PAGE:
Psychotherapy for adults (ADHD)
Written by listed counsellor/psychotherapist: Dr. Christos Christophy UKCP
24th November, 20140 Comments
ADHD is a neurodevelopmental condition usually diagnosed in childhood. It affects around 2-3% of the population.
If you have ADHD you may find that:
- You get easily distracted, particularly with routine or boring tasks.
- You find it hard to focus on one task at a time and have several things going on at once.
- You find it hard to listen to other people without interrupting them.
- It's hard to follow instructions.
- It is difficult to organise yourself, and you have many unfinished tasks that you started but then abandoned.
- Waiting for things, sitting in meetings or tasks that involve concentration make you feel agitated and impatient.
- You forget things and tend to misplace everyday items such as keys, phones and bags.
- Your mood might fluctuate many times in a short period, and you often find yourself feeling irritable, impatient or frustrated. You may have short bursts of anger.
- You often feel restless or edgy, with hundreds of thoughts flying around your mind and find stress hard to handle.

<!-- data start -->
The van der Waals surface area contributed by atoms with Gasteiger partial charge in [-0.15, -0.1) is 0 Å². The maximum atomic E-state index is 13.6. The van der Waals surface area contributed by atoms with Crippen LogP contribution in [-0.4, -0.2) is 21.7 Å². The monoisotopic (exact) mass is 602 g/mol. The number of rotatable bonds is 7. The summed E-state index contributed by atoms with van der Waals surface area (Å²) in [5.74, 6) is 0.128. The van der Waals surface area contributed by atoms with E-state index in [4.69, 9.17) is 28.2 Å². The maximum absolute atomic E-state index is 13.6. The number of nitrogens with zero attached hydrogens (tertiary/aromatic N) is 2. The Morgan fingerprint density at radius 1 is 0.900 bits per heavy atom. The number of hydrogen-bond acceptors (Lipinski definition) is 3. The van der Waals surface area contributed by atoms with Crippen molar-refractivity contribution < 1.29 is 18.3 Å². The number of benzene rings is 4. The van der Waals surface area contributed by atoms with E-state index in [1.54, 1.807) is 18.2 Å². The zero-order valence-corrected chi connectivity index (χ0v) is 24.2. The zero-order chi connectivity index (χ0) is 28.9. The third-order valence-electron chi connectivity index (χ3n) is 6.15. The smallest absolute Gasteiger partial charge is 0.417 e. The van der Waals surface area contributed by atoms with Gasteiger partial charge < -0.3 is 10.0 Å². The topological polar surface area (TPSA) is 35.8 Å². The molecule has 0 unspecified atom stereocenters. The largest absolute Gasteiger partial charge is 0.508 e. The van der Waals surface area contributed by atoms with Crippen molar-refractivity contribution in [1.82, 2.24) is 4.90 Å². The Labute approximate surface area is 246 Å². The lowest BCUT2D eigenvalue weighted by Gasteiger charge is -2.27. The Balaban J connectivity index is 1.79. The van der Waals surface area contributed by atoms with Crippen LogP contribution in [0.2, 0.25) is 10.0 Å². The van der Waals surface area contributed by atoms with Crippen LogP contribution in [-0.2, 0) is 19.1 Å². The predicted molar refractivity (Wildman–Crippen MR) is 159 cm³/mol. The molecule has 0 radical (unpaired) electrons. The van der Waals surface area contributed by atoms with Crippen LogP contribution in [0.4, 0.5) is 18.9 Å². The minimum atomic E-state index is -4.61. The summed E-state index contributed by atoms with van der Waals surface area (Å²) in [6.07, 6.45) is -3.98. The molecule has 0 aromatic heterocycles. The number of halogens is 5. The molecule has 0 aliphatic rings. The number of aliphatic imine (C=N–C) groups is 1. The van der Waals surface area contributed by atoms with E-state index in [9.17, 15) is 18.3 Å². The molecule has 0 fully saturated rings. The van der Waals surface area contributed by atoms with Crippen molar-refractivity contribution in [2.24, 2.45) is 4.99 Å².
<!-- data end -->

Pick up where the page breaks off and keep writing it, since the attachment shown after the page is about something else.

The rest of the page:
- You act frequently act on impulse and regret it later. This can include overeating, drinking too much, spending, gambling and taking drugs.
Most of these are common experiences but to have a diagnosis of ADHD the difficulties must be severe enough to interfere significantly with your life across multiple domains such as relationships, work and self-management. The problems would also need to be enduring over time and have been present since childhood. Although ADHD can improve with age, in around 60% of people symptoms continue into adulthood. The over-activity usually gets less, but impulsivity, poor concentration and risk-taking can get worse. Depression, anxiety feelings of low self-esteem and drug misuse are more common in adults with ADHD.
Psychotherapy for adults with ADHD
Although medication is usually the first-line treatment for ADHD and is effective in around 80% of people, psychotherapy is also effective and can have long lasting results. Most clinician agree that a combination of both therapy and medication is preferable. Adults with ADHD are more likely to experience other conditions such as depression, anxiety and substance misuse which is where psychotherapy becomes invaluable. Psychotherapy can also directly improve functioning through learning specific techniques to combat the symptoms. Some studies have shown that where medication was contraindicated, psychotherapy alone has been sufficient in treating ADHD. Coaching is also a commonly used approach in ADHD and some patients find the following helpful:
- Making lists, having diaries, using reminders.
- Intense physical activity/exercise to help burn off energy.
- Yoga, meditation and ways to relax.
About the author
Christos Christophy is a psychotherapist in private practise with a special interest in working with adults with ADHD. He also works for St Mungo's Broadway with dual diagnosis clients.
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